Missouri State University

Dr. Deb Larson

  • Associate Professor

Professor creates a classroom environment on set

"It really makes you appreciate how many people it takes to make a show. Every single person's job is important to the whole."

Since its first season in 2015, Show-Me Chefs has entertained audiences with televised culinary showdowns between area chefs. It’s quickly become a local tradition — with an emphasis on local.

Show-Me Chefs creator Deb Larson, associate professor in the department of media, journalism and film, shared, “It sort of came to me as we were developing the show that most Americans are very disconnected from our food sources and producers.”

Larson said, “I want people to know we have all kinds of food being grown right here in southwest Missouri. Even year round you can buy fresh produce at the farmers markets. It’s a celebration of who we are.”

Real-world experience

Over the course of three seasons, more than 130 students have worked on Show-Me Chefs, filming 24 contestants who've served up more than 250 meals. Their work was recently recognized with a 2017 College Arts Emmy nomination in the Series-Unscripted category.

It's a very hands-on learning process, and Larson knows when to step in as an educator and when to allow students to solve problems as they arise. "It's all about them understanding how to be self-didactic. It's a big crew, and the standards are high. If they don't know something, they have to figure it out," she said. "But they also have a team unit to help them troubleshoot issues."

Instructional scaffolding

This course structure is modeled on a process called instructional scaffolding, which emphasizes providing targeted resources and support for students in a customizable learning environment -- with the ultimate goal that students gain autonomy in the field.

Instructional scaffolding has long been employed through internships and learning from team supervisors or mentors. But Larson has formalized the process in student production by dividing a large team into production units, such as camera and lights, art department, and producing and directing. Each unit is led by a graduate student, who provides guidance to the upper- and lower-division students that make up the rest of the team.

The set offers a complex ecosystem in which to learn. "It really makes you appreciate how many people it takes to make a show," Larson said. "Every single person's job is important to the whole."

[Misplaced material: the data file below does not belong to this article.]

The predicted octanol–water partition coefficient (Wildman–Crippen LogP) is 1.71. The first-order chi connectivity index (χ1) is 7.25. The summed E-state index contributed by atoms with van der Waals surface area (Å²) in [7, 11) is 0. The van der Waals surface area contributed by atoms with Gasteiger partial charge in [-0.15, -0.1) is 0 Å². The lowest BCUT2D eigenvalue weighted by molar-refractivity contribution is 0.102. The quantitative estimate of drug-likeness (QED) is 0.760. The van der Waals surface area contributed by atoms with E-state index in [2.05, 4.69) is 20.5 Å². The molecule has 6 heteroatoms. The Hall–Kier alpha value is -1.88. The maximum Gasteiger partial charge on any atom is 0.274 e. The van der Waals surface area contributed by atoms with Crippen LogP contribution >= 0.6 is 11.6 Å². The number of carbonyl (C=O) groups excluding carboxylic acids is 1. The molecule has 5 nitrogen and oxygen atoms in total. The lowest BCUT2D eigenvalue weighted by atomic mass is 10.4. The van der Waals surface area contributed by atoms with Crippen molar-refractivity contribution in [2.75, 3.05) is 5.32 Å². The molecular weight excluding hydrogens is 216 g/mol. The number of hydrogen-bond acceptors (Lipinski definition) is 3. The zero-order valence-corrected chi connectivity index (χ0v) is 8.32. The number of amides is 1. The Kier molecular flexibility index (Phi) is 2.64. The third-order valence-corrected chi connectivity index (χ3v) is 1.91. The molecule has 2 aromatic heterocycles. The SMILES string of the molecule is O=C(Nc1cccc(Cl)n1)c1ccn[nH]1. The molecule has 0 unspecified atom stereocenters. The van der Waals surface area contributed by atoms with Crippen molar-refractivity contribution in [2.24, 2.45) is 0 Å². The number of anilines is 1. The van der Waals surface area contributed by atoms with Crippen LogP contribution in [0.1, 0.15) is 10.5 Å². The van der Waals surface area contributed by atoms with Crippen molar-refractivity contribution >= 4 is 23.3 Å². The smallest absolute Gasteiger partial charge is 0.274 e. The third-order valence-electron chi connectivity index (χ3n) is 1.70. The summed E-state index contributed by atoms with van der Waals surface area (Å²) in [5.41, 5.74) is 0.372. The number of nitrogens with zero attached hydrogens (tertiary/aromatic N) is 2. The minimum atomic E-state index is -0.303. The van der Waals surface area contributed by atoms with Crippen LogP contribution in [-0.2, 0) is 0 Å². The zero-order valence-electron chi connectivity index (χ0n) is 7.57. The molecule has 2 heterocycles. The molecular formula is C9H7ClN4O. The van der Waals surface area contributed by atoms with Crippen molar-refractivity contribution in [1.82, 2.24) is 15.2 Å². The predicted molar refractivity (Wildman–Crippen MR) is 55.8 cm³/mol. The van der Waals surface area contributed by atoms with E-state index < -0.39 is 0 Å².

An innovative take on public affairs

While the connection between a cooking show and Missouri State's Public Affairs Mission may not be readily apparent, Larson sees a lot of overlap through community engagement. "We interface with so much of the Ozarks community to produce this show," Larson said. "There are a lot of local food producers who are out there making a living or enhancing their income through their love of growing food, and we like helping people learn about and support them."

By showcasing these ingredients, Show-Me Chefs hopes to inspire viewers to eat locally, which Larson believes contributes to a balanced lifestyle. She said, "If you eat local and seasonally, you'll be better off for it."

Giving back

As an additional investment in the community, Show-Me Chefs donates a portion of the proceeds from its annual gala to Missouri-focused nonprofit Care to Learn. According to the Care to Learn website:

"For thousands of kids in Missouri, school isn’t just a place for learning. It’s a shelter. A kitchen. A refuge from suffering. For these kids, hygiene needs go unmet. Meals are few. And clothes rarely fit. They come to school distracted by hunger and limited by embarrassment—their education an afterthought to survival.

The Mission of Care to Learn is to provide immediate funding to meet emergent needs in the areas of health, hunger and hygiene so every student can be successful in school. These are the things that stand between children and belonging—basic unmet needs that cause pain and embarrassment."

Larson said donating is important because "we want some of these kids to attend college later. And if they're made to feel like they can't learn and can't succeed, they won't believe they can do that. So we want to be part of making them feel successful now and in the future."